Second volume of Bowie's complete works showcases lost album's '40 minutes of glorious funk'
An unreleased David Bowie album will feature in the second box-set compiling the late singer’s complete music.
‘The Gouster’ eventually morphed into Bowie’s 1975 album ‘Young Americans’, with its title referring to a dress code worn by Chicago teenagers in the 1960s.
It’s the first officially released information about ‘Who Can I Be Now?’, the second Bowie box-set following the release in 2015 of ‘Five Years’. The first 12-disc box-set covered 1969 and comprised Bowie’s six albums from ‘David Bowie’ to ‘Pin Ups’ as well as two live albums and a double album of unreleased songs, ‘Re:Call 1’.
‘Who Can I Be Now?’ covers 1974-76 and is expected to be similarly extensive. A statement on Bowie’s Facebook page said full details will be announced next week, but the box is expected to cover the albums ‘Diamond Dogs’, ‘David Live’, ‘Young Americans’ and ‘Station To Station’.
A second volume of ‘Re:Call 2’ featuring unreleased music is also expected. The full album announcement is also likely to feature more information on ‘The Gouster’.
The tracklisting for ‘The Gouster’ was to have been: ‘John, I’m Only Dancing (Again)’; ‘Somebody Up There Likes Me’; ‘It’s Gonna Be Me’; ‘Who Can I Be Now?’; ‘Can You Hear Me’; ‘Young Americans’; ‘Right’.
A book in the new box-set is written by Bowie’s producer Tony Visconti. Talking about ‘The Gouster’, Visconti writes in the book: “’Gouster’ was a word unfamiliar to me, but David knew it as a type of dress code worn by African-American teens in the ‘60’s, in Chicago. But in the context of the album its meaning was attitude, an attitude of pride and hipness. Of all the songs we cut we were enamored of the ones we chose for the album that portrayed this attitude.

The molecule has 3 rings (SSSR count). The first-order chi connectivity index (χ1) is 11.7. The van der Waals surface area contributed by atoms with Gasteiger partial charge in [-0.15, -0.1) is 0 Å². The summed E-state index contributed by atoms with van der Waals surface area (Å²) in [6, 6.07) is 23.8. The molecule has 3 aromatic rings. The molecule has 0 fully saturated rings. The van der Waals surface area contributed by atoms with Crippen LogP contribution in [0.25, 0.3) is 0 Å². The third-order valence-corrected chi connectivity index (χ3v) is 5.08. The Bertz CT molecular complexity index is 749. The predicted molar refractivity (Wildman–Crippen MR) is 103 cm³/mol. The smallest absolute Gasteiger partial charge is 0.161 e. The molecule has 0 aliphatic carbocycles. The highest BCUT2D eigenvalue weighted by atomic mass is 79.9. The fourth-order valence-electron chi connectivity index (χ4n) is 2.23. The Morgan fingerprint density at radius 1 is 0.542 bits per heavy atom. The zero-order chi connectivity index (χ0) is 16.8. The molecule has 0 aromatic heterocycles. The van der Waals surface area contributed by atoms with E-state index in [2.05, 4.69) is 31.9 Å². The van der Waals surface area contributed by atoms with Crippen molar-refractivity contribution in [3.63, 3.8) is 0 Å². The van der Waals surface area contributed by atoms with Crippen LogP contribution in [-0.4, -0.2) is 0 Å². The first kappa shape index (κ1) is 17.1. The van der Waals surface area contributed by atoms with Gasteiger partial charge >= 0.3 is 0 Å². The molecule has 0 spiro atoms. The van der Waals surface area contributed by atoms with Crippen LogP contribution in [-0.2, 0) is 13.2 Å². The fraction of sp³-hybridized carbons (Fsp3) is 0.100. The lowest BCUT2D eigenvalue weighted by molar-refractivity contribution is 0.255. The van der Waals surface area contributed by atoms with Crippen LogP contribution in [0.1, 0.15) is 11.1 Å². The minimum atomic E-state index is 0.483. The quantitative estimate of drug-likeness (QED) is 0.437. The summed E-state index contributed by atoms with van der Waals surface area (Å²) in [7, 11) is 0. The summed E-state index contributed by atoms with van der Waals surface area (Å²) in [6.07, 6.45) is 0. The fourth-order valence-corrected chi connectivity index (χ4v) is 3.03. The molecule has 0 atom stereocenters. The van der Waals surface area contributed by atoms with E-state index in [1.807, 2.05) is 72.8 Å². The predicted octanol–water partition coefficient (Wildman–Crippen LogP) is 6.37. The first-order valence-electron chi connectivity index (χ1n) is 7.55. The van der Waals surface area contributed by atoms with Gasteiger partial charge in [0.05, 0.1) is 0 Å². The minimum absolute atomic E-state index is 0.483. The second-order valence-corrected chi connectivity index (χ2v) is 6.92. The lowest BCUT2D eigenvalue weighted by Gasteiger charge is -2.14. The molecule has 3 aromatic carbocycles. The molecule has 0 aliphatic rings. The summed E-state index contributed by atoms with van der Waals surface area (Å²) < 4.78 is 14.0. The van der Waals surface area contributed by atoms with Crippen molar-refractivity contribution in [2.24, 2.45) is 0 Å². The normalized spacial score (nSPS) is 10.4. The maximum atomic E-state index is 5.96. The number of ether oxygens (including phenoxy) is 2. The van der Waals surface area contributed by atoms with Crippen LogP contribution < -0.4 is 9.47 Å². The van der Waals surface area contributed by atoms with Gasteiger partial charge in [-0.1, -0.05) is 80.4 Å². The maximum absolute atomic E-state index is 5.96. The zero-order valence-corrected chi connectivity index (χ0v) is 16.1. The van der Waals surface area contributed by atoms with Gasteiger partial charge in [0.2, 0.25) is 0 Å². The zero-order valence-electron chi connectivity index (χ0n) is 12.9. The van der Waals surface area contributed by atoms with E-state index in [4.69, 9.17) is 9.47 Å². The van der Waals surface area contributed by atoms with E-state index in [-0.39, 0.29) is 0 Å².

“David had a long infatuation with soul, as did I. We were fans of the TV show Soul Train. We weren’t ‘young, gifted and black’ but we sure as hell wanted to make a killer soul album, which was quite insane, but pioneers like The Righteous Brothers were there before us.
“So ‘The Gouster’ began with the outrageous brand new, funkafied version of David’s classic ‘John, I’m Only Dancing’, a single he wrote and recorded in 1972, only this time our version sounded like it was played live in a loft party in Harlem and he added (Again) to the title. It wasn’t the two and a half minute length of the original either. We maxed out at virtually seven minutes!
“With the time limitations of vinyl (big volume drop with more than 18 minutes a side) we could only fit two other long songs on side one, ‘Somebody Up There Likes Me’ and ‘It’s Gonna Be Me’, both about six and a half minute songs. We had hit the twenty-minute mark. Technically that worked because ‘It’s Gonna Be Me’ had lots of quiet sections where the record groove could be safely made narrower and that would preserve the apparent loudness of side one.
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“Side two also hit the twenty-minute mark with ‘Can You Hear Me’ saving the day with its quiet passages. Forty minutes of glorious funk, that’s what it was and that’s how I thought it would be.”
Unreleased Bowie music is also showcased in BBC4 documentary The People’s History Of Pop Music tonight (July 22) at 9pm.